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RISE AND RISE OF LONG JETTY Featured
27 January 2019 Posted by 

RISE AND RISE OF LONG JETTY

Business drives turn-around
DALLAS SHERRINGHAM
LONG Jetty is bouncing back after a long decline and has become a trendy place to have lunch and go shopping.

And “The Jetty” is the perfect example of how a suburb in the doldrums can turn it all around with input from council, the community and shopkeepers.
 
I recently spent a sunny morning wandering the street peering into shops and cafes and saying “G’day” to people of all ages enjoying a day in the sun.
 
Two well known locals who have seen a big turnaround in their suburb are real estate agent and Central Coast councilor, Bruce McLachlan and “king of the diners” and South Sydney Rabbitohs stalwart, Bill Annesley.
 
“Long Jetty was a thriving centre in the 60s and  70s with four major banks, a Cinema, later a Supermarket,  but it was severely  impacted by the opening of the large, new Bay Village Shopping Centre at Bateau Bay,” Mr McLachlan said.
 
“High vacancies and a further decline came with a methadone clinic, creating a ghetto feel with drug addiction being the major visible clientele.”
 
“The suburb’s image suffered with talks in Council of moving suburb boundaries and even a suburb name change was mooted.
 
Commercial vacancy
 
“With 50% commercial vacancy the street image was a poor visible entry to the holiday area of The Entrance. The jetties were in poor repair and Council even considered removal to save costs.”
 
Mr McLachlan said an unpopular master plan was finally exhibited, that saw the commercial area turned into high rise residential and removal of the iconic shops.
 
Despite being told it was a done deal and that was the Council plan, major opposition was raised. Residents wanted assistance to the commercial area, not replacement and an active campaign by precinct committee members and Mr McLachlan saw one of the most successful community campaigns council had ever encountered, including TV and local media and even ACÄ coverage
 
The unpopular master plan was overturned. Council was forced to enter into negotiations with the shopkeepers, with Bruce McLachlan appointed as Business Liaison Officer and council was encouraged to work with the Long Jetty traders.
 
To their credit, Council officers cleverly devised a color palette, paintwork assistance project. Each commercial premises was given a $2000 grant to paint their premises in accordance with the multi color scheme Council had devised, giving an immediate, colorful, vibrant streetscape amenity.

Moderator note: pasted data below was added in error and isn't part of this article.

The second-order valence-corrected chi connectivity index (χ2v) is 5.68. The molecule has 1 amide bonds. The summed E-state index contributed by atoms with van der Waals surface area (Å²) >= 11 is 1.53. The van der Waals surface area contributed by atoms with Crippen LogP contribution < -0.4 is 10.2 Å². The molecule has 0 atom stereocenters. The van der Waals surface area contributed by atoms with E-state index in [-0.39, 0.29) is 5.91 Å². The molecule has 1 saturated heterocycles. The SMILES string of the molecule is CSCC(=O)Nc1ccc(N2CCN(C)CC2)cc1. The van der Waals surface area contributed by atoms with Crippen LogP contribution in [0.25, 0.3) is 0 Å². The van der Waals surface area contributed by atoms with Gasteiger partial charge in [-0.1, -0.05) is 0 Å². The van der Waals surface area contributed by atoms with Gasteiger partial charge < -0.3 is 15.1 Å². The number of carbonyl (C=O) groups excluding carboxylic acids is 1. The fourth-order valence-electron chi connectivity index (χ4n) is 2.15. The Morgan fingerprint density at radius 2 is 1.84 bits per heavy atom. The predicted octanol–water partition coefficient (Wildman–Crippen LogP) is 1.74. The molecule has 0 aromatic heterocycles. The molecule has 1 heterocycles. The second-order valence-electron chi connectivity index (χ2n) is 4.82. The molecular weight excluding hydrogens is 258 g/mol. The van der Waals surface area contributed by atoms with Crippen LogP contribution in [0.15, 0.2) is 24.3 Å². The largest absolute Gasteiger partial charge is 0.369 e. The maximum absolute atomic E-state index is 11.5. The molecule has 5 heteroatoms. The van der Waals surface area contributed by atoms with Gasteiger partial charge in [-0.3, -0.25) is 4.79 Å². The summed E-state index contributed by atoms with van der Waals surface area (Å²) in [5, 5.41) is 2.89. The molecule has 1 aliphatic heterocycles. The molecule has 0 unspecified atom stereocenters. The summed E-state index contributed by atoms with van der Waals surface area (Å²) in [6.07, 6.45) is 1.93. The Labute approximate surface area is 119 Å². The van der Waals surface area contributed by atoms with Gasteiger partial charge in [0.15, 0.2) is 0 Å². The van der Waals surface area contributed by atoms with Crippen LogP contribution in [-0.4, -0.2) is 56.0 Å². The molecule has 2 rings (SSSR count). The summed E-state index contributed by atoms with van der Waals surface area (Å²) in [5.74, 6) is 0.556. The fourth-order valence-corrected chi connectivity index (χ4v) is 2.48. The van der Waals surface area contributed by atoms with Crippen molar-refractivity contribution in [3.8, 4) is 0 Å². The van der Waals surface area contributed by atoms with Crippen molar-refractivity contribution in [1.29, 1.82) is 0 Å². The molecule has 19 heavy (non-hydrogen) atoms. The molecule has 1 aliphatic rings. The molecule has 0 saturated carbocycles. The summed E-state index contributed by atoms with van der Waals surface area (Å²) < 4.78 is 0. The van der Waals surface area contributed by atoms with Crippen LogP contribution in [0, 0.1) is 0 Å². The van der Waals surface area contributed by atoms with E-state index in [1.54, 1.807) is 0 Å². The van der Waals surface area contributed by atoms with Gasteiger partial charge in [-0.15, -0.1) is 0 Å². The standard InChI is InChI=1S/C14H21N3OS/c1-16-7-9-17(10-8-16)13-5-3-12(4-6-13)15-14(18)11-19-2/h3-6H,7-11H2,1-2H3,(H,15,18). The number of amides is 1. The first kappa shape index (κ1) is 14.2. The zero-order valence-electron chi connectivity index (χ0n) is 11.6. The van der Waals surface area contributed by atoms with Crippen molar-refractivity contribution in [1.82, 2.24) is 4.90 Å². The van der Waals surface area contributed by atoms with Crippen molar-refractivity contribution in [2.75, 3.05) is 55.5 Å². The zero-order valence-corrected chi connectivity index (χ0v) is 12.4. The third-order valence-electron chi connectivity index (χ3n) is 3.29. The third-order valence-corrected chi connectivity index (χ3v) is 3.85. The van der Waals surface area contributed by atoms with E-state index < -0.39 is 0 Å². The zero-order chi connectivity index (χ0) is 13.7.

Young traders, led by the Glass Onion Society Cafe, were attracted to the suburb and within two years the appalling, commercial ghetto-like vacancy rate was gone and replaced with young eclectic traders that now dominate the commercial strip, giving Long Jetty a funky vibe and an alternate visitor experience to the large shopping centre experience.
 
The young traders successfully banded together and created the Long Jetty Festival, which received the Councils highest funding grant, more than any other community festival.
 
The festival was so successful it grew beyond the financial capabilities of the original traders and future events will now go to a professional events company. 
 
Young traders
 
The young traders like Green Tangerine, Glass Onion and Modern Organics and the funky new bar and cinema The Savoy, have been a shining example in turning a jaded suburb image, to one of the most sought-after residential property addresses on the Coast.
 
“Prices have improved dramatically, young families and tradies are renovating the older homes and the suburb is transforming from originally a pensioner area and then rental investments, to gentrified young owner occupiers investing and improving the amenity and build quality of the suburb,” Mr McLachlan said.
 
His agency, McLachlan Real Estate, set a new benchmark price of $1.6m, which still stands.
 
Bill Annesley is delighted to see his suburb bounce back. Mr Annesley is known far and wide for his dining and cocktail photos on his Facebook page.
 
“It’s the rise and rise of Long Jetty,” he said in a recent post.
 
“One of the leading retailers in Terrigal, Miki Finn, has opened up in Long Jetty and this is a great sign.
 
“In recent weeks the Savoy, a trendy bar, has also opened up and a brand new tattoo shop.
 
“There have been a couple of more cafes open up including Riffs, an amazing little cafe featuring Beatles memorabilia. There are several clothing retailers and a gift and stationery shop called Page One.
 
“Wow, I thinking Long Jetty is here to stay as the Central Coast’s place to go with its trendy, hipster style and look attracting people from all over,” Mr Annesley said.

 



editor

Michael Walls
Publisher
P: 0407 783 413
E: Michael@accessnews.com.au

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